The Federal Reserve issued a proposed rule that would require large foreign banks to organize their U.S. operations under a single intermediate holding company. An intermediate holding company—or IHC—“would create a platform for the consistent supervision and regulation of the U.S. operations of foreign [banks] and help facilitate the resolution of failing U.S. operations of a foreign bank if needed,” the Fed said.
The proposal implements provisions of the Dodd-Frank Act in a manner that addresses the complexity, interconnectedness, and concentration of the U.S. operations of foreign banking organizations.
Under the proposal, foreign bank IHCs would be subject to the same risk-based and leverage capital standards applicable to U.S. bank holding companies.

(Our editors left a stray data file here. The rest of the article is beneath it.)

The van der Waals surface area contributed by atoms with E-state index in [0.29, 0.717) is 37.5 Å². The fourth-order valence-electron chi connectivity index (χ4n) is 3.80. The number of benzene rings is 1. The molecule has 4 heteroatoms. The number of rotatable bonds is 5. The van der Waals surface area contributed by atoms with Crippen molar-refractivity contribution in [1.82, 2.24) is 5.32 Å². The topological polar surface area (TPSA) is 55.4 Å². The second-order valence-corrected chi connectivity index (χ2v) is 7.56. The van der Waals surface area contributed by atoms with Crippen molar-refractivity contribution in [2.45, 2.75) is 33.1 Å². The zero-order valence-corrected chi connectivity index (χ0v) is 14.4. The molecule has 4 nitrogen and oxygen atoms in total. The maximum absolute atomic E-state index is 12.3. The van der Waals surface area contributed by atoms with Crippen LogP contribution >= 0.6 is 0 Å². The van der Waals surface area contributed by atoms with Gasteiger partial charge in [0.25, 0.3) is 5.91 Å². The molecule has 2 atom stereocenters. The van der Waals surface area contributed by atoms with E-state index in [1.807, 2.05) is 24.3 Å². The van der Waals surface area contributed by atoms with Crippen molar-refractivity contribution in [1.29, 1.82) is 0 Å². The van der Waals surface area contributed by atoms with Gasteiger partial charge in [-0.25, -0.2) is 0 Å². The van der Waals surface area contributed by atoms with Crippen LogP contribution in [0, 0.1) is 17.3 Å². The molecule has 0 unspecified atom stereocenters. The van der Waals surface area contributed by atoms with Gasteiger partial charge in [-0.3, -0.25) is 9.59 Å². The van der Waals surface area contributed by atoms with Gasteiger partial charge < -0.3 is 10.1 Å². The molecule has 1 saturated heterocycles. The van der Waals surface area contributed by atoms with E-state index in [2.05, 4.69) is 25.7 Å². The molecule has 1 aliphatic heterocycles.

IHCs with $50 billion or more in consolidated assets also would be subject to the Fed’s capital plan rule, the agency said. The Fed added that the domestic operations of foreign banks with combined U.S. assets of $50 billion or more would be required to meet enhanced liquidity risk-management standards, conduct liquidity stress tests, and hold a 30-day buffer of highly liquid assets.
The comment deadline on the proposal is March 31.
Read the proposed rule.